Looking for something interesting to read? In any case, here's the July-August 2021 issue of The Trademark Reporter (TMR). [pdf here]. Editor-in-Chief Willard Knox summarizes the contents below.
In this issue we offer our readers an article exploring how the mismatch between market reality and European Union trademark law permits "copycats" to escape traditional trademark infringement tests, a commentary responding to a previously published TMR piece on trademark dilution, and a review of a comprehensive one-volume treatise on Canadian unfair competition law.
The Siren Song of the Subtle Copycat—Revisiting Trademark Law with Insights from Consumer Research, by Martin Senftleben and Femke van Horen
In this article, the authors examine how the mismatch between market reality and European Union trademark law permits "copycats" with a subtle imitation strategy to slink away (as it were) from applicable infringement tests.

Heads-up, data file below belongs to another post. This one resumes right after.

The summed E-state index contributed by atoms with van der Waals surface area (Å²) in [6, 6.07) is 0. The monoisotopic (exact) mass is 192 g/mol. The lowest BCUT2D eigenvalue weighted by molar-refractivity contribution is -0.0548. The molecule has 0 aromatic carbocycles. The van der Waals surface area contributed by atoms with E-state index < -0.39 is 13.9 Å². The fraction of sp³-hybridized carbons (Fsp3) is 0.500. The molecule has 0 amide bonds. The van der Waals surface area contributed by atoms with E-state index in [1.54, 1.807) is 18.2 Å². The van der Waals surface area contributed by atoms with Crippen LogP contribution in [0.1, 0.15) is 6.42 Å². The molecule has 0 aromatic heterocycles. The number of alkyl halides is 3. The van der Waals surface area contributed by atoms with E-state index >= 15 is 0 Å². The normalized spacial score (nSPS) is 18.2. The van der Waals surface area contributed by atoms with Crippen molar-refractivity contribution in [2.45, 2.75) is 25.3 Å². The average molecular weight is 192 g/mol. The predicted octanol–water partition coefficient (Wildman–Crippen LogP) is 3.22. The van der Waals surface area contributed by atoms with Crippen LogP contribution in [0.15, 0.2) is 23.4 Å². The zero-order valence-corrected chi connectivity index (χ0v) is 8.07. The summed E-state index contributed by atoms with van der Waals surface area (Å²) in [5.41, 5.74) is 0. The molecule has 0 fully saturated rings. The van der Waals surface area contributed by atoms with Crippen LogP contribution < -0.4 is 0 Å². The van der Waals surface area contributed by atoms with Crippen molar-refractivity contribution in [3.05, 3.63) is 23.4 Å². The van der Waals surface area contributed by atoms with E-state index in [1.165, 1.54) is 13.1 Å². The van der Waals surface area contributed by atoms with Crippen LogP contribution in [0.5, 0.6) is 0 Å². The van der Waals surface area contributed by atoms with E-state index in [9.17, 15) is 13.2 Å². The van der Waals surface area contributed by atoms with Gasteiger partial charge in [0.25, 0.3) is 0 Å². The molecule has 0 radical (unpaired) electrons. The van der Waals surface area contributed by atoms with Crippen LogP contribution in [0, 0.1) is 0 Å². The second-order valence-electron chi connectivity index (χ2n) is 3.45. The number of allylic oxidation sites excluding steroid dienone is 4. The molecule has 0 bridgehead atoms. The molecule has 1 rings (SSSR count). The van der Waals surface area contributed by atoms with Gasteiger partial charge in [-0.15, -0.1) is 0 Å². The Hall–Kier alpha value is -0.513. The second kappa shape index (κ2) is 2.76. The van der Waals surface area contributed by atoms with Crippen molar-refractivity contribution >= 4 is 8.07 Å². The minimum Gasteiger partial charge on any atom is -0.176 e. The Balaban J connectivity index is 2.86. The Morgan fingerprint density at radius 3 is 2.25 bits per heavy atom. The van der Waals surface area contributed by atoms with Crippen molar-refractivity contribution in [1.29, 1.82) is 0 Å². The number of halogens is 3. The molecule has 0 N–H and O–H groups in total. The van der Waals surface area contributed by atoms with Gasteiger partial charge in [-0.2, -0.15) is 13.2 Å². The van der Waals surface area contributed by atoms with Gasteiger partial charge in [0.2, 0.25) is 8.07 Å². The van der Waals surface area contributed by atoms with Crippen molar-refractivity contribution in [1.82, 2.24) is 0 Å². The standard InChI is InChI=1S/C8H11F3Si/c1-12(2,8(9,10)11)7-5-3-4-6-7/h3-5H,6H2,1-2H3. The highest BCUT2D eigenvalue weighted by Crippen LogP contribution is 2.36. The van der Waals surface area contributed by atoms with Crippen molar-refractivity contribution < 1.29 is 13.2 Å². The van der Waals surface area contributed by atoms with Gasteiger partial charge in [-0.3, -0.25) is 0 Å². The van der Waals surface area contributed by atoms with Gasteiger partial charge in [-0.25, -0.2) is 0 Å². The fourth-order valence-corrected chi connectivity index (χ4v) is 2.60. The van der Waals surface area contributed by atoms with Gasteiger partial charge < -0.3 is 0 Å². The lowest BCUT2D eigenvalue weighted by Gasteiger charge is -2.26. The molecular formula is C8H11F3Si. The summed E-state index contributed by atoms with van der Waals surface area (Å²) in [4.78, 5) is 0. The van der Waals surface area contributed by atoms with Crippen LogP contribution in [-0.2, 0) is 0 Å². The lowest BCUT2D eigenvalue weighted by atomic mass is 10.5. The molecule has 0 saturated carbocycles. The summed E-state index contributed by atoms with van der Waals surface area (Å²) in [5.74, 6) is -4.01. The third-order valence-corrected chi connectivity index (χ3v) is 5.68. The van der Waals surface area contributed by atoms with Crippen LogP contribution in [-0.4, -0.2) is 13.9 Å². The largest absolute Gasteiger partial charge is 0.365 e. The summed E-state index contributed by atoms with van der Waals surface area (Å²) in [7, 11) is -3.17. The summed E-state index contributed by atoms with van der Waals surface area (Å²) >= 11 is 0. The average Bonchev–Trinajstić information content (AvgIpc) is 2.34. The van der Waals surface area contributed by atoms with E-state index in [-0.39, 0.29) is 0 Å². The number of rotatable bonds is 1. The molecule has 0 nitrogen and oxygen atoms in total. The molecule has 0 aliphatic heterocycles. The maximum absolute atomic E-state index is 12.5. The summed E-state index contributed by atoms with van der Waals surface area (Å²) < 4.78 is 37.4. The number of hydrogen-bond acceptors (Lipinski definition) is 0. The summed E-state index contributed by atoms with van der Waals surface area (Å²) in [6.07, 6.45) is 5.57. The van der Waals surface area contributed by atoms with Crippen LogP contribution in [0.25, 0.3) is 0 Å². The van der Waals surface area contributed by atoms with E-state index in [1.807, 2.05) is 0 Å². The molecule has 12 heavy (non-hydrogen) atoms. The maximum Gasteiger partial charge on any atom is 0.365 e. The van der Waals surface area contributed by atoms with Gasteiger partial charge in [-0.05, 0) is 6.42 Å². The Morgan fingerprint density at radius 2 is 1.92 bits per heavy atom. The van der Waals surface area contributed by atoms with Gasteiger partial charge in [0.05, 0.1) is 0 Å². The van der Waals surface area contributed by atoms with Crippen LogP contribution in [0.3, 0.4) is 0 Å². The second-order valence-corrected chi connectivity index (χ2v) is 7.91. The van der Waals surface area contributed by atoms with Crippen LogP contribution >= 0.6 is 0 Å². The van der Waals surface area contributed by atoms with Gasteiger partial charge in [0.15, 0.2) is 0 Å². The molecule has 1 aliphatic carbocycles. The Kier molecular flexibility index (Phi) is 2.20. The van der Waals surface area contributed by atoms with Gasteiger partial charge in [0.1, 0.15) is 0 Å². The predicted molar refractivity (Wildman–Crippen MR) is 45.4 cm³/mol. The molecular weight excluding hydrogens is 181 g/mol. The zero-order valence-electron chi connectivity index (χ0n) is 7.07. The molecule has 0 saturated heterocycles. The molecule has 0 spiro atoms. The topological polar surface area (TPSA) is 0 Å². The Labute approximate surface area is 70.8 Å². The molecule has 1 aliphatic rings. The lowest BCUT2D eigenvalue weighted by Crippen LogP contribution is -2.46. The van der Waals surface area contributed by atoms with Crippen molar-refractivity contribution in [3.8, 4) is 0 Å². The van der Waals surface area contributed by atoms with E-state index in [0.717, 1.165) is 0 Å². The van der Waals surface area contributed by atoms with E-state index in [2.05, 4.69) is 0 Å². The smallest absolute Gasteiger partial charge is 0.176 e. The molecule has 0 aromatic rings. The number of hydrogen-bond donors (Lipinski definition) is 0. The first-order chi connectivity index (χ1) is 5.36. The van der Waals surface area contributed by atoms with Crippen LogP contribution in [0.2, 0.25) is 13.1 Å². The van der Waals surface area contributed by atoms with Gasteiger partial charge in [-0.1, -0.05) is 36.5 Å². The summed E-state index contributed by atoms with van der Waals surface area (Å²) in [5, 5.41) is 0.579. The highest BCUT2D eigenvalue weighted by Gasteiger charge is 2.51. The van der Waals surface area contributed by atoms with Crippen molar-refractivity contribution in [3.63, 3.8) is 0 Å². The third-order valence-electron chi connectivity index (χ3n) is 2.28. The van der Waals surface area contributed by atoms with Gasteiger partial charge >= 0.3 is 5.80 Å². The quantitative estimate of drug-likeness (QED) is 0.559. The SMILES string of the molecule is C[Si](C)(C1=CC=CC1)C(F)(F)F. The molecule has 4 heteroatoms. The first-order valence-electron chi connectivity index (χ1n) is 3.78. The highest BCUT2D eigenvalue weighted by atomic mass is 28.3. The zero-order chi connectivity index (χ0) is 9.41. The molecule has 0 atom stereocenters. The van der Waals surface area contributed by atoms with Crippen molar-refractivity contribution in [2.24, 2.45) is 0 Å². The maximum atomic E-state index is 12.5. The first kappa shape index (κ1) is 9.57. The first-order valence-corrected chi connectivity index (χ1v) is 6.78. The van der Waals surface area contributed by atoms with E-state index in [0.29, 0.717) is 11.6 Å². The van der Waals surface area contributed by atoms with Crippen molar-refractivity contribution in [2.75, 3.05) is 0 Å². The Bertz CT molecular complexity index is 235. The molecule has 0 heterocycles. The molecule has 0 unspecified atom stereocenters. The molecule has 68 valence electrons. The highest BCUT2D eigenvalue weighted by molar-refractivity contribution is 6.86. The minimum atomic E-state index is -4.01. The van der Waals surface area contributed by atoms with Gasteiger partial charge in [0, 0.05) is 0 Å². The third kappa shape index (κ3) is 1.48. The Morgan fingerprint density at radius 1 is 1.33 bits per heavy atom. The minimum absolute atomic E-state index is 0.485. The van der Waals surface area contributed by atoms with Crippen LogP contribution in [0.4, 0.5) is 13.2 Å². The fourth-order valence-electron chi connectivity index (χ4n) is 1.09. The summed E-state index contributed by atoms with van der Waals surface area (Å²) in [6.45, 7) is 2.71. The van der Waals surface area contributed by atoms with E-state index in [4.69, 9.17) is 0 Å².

Commentary: Response to the Commentary Entitled "The Science of Proving Trademark Dilution", by Hal Poret
In this commentary that continues the TMR's tradition of authors engaging in a robust and respectful dialogue about issues of importance, the author argues the methodologies proposed in "The Science of Proving Trademark Dilution," 109 TMR 955 (2019), fail to meaningfully test for likelihood of dilution.
Book Review: The Canadian Law of Unfair Competition, by Daniel R. Bereskin, by Julian Bibb
The reviewer of this book on the Canadian law of unfair competition finds that the author's critical commentary and thoughtful observation make this one-volume treatise indispensable.
The content of this article is intended to provide a general guide to the subject matter. Specialist advice should be sought about your specific circumstances.